hms iron duke

hms iron duke

Monday, 25 February 2013

How Much Does EU Solidarity Cost?

Alphen, Netherlands. 25 February.  Italy has gone to the polls and Greece and Spain are facing continuing anti-austerity demonstrations.  Here in the Netherlands EU Council President Herman van Rompuy yesterday appeared on Dutch TV to tell the ever more sceptical Dutch that the Netherlands could not survive without the EU.  Last week I highlighted the concerns of my Dutch neighbours that ‘Brussels’ does nothing for them and they are tired of being lectured by Eurocrats and southern and eastern European politicians about the need for ‘solidarity’.  Since that blog I have been inundated with comments from varying degrees of Europhilia and fanaticism berating my neighbours for their lack of aforesaid ‘solidarity’.   So, how much does EU ‘solidarity’ cost? 
The International Monetary Fund (IMF) estimated the size of the EU economy (gross domestic product or GDP) in 2012 at €12,629 trillion ($17,578 trillion).  The 8 February agreement by EU heads of state and government set the budget limit at 1% of the EU's GDP for the 2014-2020 EU Budget or €1.26 trillion ($1.76 trillion). According to Open Europe this year the biggest net contributors to the EU Budget will be Germany €14 billion ($18.6 billion), France €9 billion ($12 billion), UK €9 billion ($12 billion), Italy €6 billion ($8 billion) and the Netherlands €5 billion ($6.6 billion). 
Official Dutch figures set the size of the Dutch population in 2011 at 16,696,000.  Therefore, the cost of the EU Budget to each Dutch citizen is roughly €299 ($396) this year.  The cost of the EU Budget per annum to my Dutch neighbour’s family of five is thus around €1500 ($1988) per year IF the Budget is confirmed.  However, if the EU Parliament carries out its threat to veto the Budget then this year’s planned spending will be rolled over at 2% of Europe’s GDP, which will cost my by no means wealthy, ordinary Dutch neighbours about €3000 per annum.  There is a lot they could do with €3000 ($3977) to ease their very real worries.  No wonder EU Parliament leader Martin Schulz wants a secret vote so he can again hide the truth from my Dutch neighbours.  So much for democratic transparency!
However, that is not the true cost of solidarity.  One must also add the cost of the various bail outs to southern European countries and the debasing of the Euro due to the printing of money by the European Central Bank (ECB).  It is hard to get accurate figures for this mainly because governments, the European Commission and the ECB are determined to keep the true cost of the Eurozone crisis from my Dutch neighbours.  However, estimates vary between €10,000 ($13,200) and €15,000 ($20,000) per annum, per head (and possibly as high as €20,000 ($26,500)).
There are also additional hidden costs.  The Dutch Vice-President of the European Commission Neelie Kroes said yesterday that as much as 4% of the so-called Cohesion and Structural Fund is lost to national corruption or “silly projects”   She highlighted a new EU-funded (i.e. funded by my Dutch neighbour) Polish highway between Warsaw and Poznan that is sound-proofed even though it passes through empty fields.   Therefore, my Dutch neighbours and their fellows are seeing €13 billion ($17.2 billion) of their money effectively stolen or misappropriated each year.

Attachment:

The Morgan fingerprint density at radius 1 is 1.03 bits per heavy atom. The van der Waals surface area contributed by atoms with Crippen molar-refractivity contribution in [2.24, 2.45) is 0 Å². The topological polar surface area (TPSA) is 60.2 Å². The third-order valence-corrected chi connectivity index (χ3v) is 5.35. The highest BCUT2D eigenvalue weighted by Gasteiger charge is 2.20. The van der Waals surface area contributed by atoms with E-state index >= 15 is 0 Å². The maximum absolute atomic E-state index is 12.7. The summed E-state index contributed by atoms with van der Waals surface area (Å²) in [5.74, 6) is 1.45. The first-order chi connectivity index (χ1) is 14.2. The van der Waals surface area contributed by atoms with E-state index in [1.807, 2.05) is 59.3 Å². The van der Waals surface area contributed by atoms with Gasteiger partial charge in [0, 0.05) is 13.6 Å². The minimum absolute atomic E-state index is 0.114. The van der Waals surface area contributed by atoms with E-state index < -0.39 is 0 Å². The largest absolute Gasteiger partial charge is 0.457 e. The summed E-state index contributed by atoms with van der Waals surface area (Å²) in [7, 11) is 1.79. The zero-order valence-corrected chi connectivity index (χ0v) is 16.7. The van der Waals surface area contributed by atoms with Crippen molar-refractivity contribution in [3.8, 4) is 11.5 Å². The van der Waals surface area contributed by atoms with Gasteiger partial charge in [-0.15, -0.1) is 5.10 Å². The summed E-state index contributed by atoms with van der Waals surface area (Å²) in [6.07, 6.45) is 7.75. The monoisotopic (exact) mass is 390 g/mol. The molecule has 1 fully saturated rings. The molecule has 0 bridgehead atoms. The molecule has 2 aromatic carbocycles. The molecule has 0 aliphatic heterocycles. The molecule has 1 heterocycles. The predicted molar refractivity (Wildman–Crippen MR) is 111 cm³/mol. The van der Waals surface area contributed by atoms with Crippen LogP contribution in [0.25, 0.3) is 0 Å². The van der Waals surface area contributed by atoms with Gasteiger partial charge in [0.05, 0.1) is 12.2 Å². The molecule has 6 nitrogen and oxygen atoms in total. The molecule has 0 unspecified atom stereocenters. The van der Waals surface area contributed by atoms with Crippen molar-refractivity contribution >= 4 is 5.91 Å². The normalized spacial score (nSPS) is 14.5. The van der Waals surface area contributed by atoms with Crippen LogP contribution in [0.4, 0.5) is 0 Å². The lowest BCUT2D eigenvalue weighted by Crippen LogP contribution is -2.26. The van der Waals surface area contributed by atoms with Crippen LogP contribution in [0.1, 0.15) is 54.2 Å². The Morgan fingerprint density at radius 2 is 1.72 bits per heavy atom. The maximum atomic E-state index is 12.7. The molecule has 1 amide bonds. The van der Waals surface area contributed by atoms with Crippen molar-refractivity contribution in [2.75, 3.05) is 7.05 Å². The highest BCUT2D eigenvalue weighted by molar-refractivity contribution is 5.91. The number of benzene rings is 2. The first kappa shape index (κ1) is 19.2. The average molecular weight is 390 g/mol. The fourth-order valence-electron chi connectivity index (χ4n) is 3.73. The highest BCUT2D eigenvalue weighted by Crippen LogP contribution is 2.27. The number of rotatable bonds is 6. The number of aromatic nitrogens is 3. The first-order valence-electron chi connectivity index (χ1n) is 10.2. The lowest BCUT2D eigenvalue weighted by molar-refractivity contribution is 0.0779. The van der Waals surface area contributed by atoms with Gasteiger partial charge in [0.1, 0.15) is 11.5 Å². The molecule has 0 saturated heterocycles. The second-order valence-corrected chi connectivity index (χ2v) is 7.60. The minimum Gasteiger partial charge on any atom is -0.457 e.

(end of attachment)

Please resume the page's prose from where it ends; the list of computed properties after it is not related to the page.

The madness does not stop there.  Some hailed the EU Budget as a victory because for the first time it was cut.  However, what the Budget also reveals is that far from trying to invest out of the crisis by modernising Europe’s economy most member-states and the European Commission simply want to preserve vested interests.  In other words the EU is investing in the past. 
According to the BBC the snappily-named Multi-Annual Financial Framework (MAFF) or EU Budget is to be spent in 2013 as follows: Cohesion and Structural Funds €325 billion ($450 billion), Competition and Growth €125.6 billion ($166.5 billion), the Common Agricultural Fund €278 billion ($368.6 billion) (even though agriculture represents only 2% of the EU GDP), “EU as a Global Player” (aid) €59 billion ($78.2 billion), Security and Citizenship €15.7 billion ($20.7 billion), Rural Development €95 billion ($126 billion) and the worryingly entitled “off-budget spending” €37 billion ($49 billion). 
In other words only 13% of the EU Budget is being invested on preparing European for the hyper-competitive twenty-first century global economy.  The rest is being spent on propping up failure.  It also means that when Italians, Greeks and Spaniards protest about austerity they are really asking my modest Dutch neighbours to go on indefinitely funding a way of life they cannot afford.   In effect, they want the EU to become a mutual impoverishment pact.
Now, like me my Dutch neighbours are prepared to pay so much for ‘solidarity’ as they genuinely feel for the suffering of their fellow Europeans.  However, what they want to see above all is an end to this crisis.  For them that means modernising southern European economies (and others) in return for their ‘aid’.  However, there seems to be little appetite for that in Athens, Madrid, Rome or Brussels.  And they certainly do not want more ‘government’ by a remote Euro-Aristocracy in Brussels Centre in the name of 'stability' to fix a crisis they in fact caused. 
Therefore, Mr van Rompuy, unless you and your elite colleagues understand my Dutch neighbours and quickly the question for them will not be whether or not the Dutch can survive without the EU, but whether or not the Dutch can survive with the EU. The cost of ‘solidarity’ is fast becoming far too high to bear for the relatively few who have to pay for a crisis that is by no means over.
Julian Lindley-French

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